• RESOLVE: The National Infertility Association
    RESOLVE, the website of the National Infertility Association, provides free support groups in more than 200 communities; is the leading patient advocacy voice; and serves as the go-to organization for anyone challenged in their family building.

  • National Conference of State Legislatures
    NCSL will help you learn the infertility insurance laws in your state.

10 Things To Think About Before Conception

You’ve decided that the time has come, you and your partner are ready to start trying for a baby.  But now what? Whether you consider yourself high on the ‘need to know’ scale or high on the ‘need to plan’ scale here at Mama Wellness Co. we use this foolproof (and extremely easy) list of 10 things to do once you’ve decided you’re ready to start trying.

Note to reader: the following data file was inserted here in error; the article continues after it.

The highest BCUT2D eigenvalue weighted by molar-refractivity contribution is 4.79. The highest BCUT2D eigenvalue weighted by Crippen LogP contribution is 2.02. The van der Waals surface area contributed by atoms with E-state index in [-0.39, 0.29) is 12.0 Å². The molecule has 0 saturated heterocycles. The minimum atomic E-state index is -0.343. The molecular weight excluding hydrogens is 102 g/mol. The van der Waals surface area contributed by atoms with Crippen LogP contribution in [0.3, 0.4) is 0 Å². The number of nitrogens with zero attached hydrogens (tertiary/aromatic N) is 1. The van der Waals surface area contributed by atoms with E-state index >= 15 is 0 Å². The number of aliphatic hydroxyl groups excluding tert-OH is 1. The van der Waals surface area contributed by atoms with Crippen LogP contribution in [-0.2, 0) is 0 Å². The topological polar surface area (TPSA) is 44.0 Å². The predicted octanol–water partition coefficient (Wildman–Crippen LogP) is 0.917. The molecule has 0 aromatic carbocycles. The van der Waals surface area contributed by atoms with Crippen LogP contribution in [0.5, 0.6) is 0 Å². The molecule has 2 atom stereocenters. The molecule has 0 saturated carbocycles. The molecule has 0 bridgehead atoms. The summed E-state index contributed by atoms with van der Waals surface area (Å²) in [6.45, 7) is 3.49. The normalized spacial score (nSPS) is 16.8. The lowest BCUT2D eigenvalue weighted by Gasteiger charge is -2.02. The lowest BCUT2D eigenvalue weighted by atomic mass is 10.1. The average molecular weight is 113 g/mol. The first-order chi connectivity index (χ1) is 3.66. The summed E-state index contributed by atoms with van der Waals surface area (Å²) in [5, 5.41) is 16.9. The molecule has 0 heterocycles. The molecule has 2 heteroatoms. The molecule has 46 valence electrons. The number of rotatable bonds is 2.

1. Get In With Your Doctor
    Family planning visits offer a great opportunity to ask all of your burning questions: do I have to worry about Zika?  Is my current medication regimen safe to continue as we being trying to conceive? Do I need to update any of my vaccinations? Additionally, these visits offer your doctor an opportunity to identify any potential pregnancy risks to you and the baby before pregnancy as opposed to during.

  2. Genetic Testing
    There are 19 genetic diseases that are more commonly found among Ashkenazi Jews.  My testing was covered by insurance, for my husband we used JScreen- he was able to swab and send from home.  The Jewish Genetic Disease Consortium recommends genetic testing in interfaith couples stating that the Ashkenazi member of the couple gets screened first and if they are a carrier for a genetic disease the other parent-to-be should also be screened.

  3. Stop Popping The Pill
    So long, birth control! We’ll keep this one short and sweet: when you stop using hormonal contraception or a non-hormonal IUD your fertility will return and when your fertility returns you can get pregnant.  Believe it or not, you can get pregnant as soon as 24 hours after going off of birth control.